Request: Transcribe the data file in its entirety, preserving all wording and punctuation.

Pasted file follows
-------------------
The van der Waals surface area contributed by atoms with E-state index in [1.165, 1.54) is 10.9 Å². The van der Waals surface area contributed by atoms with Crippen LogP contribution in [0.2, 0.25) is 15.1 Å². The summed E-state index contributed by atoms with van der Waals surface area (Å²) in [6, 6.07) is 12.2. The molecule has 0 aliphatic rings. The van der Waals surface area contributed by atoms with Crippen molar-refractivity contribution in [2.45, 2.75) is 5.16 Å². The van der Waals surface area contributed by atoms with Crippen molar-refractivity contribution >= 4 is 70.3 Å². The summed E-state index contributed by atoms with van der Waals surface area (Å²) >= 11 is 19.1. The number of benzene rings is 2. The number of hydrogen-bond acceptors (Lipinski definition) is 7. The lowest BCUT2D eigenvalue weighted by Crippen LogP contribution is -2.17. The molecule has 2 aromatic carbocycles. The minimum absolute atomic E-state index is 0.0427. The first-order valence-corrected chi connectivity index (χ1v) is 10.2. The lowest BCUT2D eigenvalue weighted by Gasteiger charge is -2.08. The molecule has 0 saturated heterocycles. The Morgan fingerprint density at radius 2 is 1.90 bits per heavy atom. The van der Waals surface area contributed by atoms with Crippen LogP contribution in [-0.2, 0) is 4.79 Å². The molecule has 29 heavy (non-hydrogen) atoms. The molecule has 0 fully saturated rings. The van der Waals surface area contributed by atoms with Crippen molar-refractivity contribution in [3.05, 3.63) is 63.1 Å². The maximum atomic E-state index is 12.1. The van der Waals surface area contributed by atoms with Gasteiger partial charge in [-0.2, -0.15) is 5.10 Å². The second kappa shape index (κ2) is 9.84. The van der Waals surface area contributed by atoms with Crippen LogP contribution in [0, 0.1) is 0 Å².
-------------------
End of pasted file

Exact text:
The van der Waals surface area contributed by atoms with E-state index in [1.165, 1.54) is 10.9 Å². The van der Waals surface area contributed by atoms with Crippen LogP contribution in [0.2, 0.25) is 15.1 Å². The summed E-state index contributed by atoms with van der Waals surface area (Å²) in [6, 6.07) is 12.2. The molecule has 0 aliphatic rings. The van der Waals surface area contributed by atoms with Crippen molar-refractivity contribution in [2.45, 2.75) is 5.16 Å². The van der Waals surface area contributed by atoms with Crippen molar-refractivity contribution >= 4 is 70.3 Å². The summed E-state index contributed by atoms with van der Waals surface area (Å²) >= 11 is 19.1. The number of benzene rings is 2. The number of hydrogen-bond acceptors (Lipinski definition) is 7. The lowest BCUT2D eigenvalue weighted by Crippen LogP contribution is -2.17. The molecule has 2 aromatic carbocycles. The minimum absolute atomic E-state index is 0.0427. The first-order valence-corrected chi connectivity index (χ1v) is 10.2. The lowest BCUT2D eigenvalue weighted by Gasteiger charge is -2.08. The molecule has 0 saturated heterocycles. The Morgan fingerprint density at radius 2 is 1.90 bits per heavy atom. The van der Waals surface area contributed by atoms with Crippen LogP contribution in [-0.2, 0) is 4.79 Å². The molecule has 29 heavy (non-hydrogen) atoms. The molecule has 0 fully saturated rings. The van der Waals surface area contributed by atoms with Crippen molar-refractivity contribution in [3.05, 3.63) is 63.1 Å². The maximum atomic E-state index is 12.1. The van der Waals surface area contributed by atoms with Gasteiger partial charge in [-0.2, -0.15) is 5.10 Å². The second kappa shape index (κ2) is 9.84. The van der Waals surface area contributed by atoms with Crippen LogP contribution in [0, 0.1) is 0 Å².